The Charlottesville protests over a statue honoring Robert E. Lee have precipitated heated debates across the nation, reaching the Houston City Council and a statue a group says celebrates Jim Crow laws, segregation, and slavery.
A statue of a bronze angel standing in Sam Houston Park may seem benign at first. Titled “Spirit of the Confederacy,” the statue actually honors the veterans of the Confederate army. The angel leans on a sword, symbolizing a call to battle.
“It’s a celebration of Jim Crow, of segregation and of just a lot of terrible things,” activist Matthew Derwinski explained to KHOU.
The statue was erected by the United Daughters of the Confederacy about a century ago.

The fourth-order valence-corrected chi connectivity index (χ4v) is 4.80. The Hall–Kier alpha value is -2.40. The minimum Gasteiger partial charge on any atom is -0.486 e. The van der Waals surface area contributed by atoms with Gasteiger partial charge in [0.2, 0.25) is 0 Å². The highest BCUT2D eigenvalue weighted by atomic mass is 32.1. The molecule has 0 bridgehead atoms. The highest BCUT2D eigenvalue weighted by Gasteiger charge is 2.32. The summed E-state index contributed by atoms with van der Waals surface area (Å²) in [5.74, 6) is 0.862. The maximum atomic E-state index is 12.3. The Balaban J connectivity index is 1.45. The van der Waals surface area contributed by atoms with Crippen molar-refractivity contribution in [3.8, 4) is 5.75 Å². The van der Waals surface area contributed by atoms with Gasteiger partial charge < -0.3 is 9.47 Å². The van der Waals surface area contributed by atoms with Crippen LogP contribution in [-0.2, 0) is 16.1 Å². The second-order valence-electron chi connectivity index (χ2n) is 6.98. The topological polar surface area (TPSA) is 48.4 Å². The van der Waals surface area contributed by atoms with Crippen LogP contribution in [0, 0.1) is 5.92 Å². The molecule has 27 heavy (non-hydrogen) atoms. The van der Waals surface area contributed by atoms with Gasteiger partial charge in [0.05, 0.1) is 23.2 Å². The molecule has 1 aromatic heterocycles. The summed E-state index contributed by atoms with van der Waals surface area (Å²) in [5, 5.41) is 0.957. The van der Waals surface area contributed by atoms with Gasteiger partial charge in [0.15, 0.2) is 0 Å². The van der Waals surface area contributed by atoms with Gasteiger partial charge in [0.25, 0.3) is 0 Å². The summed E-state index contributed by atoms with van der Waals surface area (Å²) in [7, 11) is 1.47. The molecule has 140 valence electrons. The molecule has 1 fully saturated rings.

Twelve members of the community spoke at the city council meeting Tuesday insisting the statue be removed. Neither the mayor or any city council members took action on the issue.
Councilmember Jack Christie expressed concern; if the council agrees to remove “Spirit of the Confederacy,” the petitioners may target the statue of General Sam Houston in Hermann Park for removal next.
Statue critic Melanie Pang summarized the group’s position: “At the end of the day, it’s a simple question of whether or not you believe we should celebrate things like oppression and slavery.”
The group, which calls itself the Houston Young Communist League, has an online petition at Change.org to get the statue removed from the park. As of Tuesday night, the petition contained more than 1,000 signatures.